Scritch Scratch had me on the edge of my seat for the entirety of this story! I couldn’t put this down. I was asked to be on Lindsay’s street team for this novel and I have enjoyed getting to know her while helping her get the word out about this story. when I finally sat down to read it I couldn’t have been more impressed. Horror is not an easy genre to write for kids. You can’t make it too scary or it becomes too much, but you don’t want it to come off as too silly either. Kids like to be thrilled and scared sometimes! I know this will be recommended in my library to my students who love a good thrill!
The characters in Scritch Scratch are so relatable so I know students in grades 4-8 will be able to relate to them as well. There is a good blend of frightening scenes with realistic friendships, sibling relationships, and relationships with parents.
I would recommend this to fans of Goosebumps and Mary Downing Hahn books.
Thank you to Netgalley for providing me with an E-Arc of this book.
Maurice and His Dictionary is a wonderful true story of a boy who worked around so many roadblocks to get his education. Maurice fled Europe during WWII and ended up in an internment camp where he couldn’t finish high school. He managed to get tutors from all over the camp and studied to get into a local school and take a test to finally get his diploma. He then pursued University in Canada at the age of 16.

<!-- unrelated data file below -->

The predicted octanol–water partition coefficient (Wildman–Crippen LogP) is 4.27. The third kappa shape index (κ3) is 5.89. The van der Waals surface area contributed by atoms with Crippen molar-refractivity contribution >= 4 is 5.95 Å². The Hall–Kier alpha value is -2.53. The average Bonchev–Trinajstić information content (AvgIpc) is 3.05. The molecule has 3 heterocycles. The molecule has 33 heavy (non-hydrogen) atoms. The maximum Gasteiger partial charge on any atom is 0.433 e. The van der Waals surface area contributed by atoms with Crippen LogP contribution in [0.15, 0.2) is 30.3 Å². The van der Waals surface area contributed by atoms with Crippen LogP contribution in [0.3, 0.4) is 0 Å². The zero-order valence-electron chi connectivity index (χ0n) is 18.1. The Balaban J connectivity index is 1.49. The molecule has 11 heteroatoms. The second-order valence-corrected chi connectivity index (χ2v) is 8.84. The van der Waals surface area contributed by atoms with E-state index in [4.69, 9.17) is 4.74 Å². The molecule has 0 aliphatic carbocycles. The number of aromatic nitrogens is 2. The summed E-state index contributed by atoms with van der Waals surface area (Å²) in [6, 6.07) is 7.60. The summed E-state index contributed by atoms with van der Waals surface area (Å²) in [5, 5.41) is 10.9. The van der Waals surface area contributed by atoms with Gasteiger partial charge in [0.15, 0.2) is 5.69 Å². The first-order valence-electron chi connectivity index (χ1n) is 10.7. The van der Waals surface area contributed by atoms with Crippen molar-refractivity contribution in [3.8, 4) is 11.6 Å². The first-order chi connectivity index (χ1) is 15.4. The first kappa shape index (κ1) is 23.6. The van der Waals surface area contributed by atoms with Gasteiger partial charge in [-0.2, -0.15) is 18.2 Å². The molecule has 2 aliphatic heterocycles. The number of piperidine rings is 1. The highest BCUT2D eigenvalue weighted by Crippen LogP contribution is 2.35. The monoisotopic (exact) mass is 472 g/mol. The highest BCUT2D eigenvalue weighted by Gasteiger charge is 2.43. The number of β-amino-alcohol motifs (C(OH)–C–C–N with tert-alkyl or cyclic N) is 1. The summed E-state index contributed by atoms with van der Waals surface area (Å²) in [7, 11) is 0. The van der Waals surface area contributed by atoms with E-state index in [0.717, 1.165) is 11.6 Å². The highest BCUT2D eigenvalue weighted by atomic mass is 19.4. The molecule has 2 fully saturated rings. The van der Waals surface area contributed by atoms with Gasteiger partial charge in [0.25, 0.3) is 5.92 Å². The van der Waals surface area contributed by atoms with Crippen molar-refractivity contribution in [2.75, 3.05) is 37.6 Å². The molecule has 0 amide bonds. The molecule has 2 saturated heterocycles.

I really liked the perseverance of Maurice and his family as well as the fact that this was a true story. I do wish the ending was a little more resolved so that it was just a bit longer and we could find out what happened to Maurice in the later years of his life. The author’s note provides a little of this and the real history behind this story, but it still doesn’t feel totally wrapped up like it should.
Would recommend to lovers of history, fans of graphic novels and students in grades 3-6.
I have two words: MOST NEEDED. This should be the book put into every single classroom curriculum this year from 4th through 8th grade. Seriously, the discussions that could be had because of this book would change the way we discuss race with our students completely.
Let me back up, Zoe Washington is the story of a girl who loves baking, her best friend, her parents, and writing letters with her two besties. Then she discovers a letter from her dad, her biological dad who has been in prison her entire life. When she hides the letter and writes back the discussion about race and wrongful imprisonment come to light and shine throughout this book which is a great conversation starter for younger kids and definitely should not be the end of that discussion with them. Thankfully Zoe has a happy ending but I won’t reveal what it is or how we got there.